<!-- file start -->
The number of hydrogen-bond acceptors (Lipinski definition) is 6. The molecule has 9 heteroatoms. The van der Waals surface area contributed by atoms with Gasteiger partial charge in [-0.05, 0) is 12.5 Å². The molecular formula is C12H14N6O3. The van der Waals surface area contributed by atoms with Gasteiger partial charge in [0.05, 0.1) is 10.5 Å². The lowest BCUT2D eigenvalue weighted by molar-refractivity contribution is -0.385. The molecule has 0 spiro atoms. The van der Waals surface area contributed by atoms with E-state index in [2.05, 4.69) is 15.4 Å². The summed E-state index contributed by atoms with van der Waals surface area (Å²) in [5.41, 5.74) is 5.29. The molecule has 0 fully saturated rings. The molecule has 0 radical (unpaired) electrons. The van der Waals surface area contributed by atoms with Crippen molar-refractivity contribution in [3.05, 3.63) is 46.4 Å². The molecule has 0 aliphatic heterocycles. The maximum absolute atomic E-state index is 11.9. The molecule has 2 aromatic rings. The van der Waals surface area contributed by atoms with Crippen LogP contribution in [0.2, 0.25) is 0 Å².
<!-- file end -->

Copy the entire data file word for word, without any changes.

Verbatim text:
The number of hydrogen-bond acceptors (Lipinski definition) is 6. The molecule has 9 heteroatoms. The van der Waals surface area contributed by atoms with Gasteiger partial charge in [-0.05, 0) is 12.5 Å². The molecular formula is C12H14N6O3. The van der Waals surface area contributed by atoms with Gasteiger partial charge in [0.05, 0.1) is 10.5 Å². The lowest BCUT2D eigenvalue weighted by molar-refractivity contribution is -0.385. The molecule has 0 spiro atoms. The van der Waals surface area contributed by atoms with E-state index in [2.05, 4.69) is 15.4 Å². The summed E-state index contributed by atoms with van der Waals surface area (Å²) in [5.41, 5.74) is 5.29. The molecule has 0 fully saturated rings. The molecule has 0 radical (unpaired) electrons. The van der Waals surface area contributed by atoms with Crippen molar-refractivity contribution in [3.05, 3.63) is 46.4 Å². The molecule has 0 aliphatic heterocycles. The maximum absolute atomic E-state index is 11.9. The molecule has 2 aromatic rings. The van der Waals surface area contributed by atoms with Crippen LogP contribution in [0.2, 0.25) is 0 Å².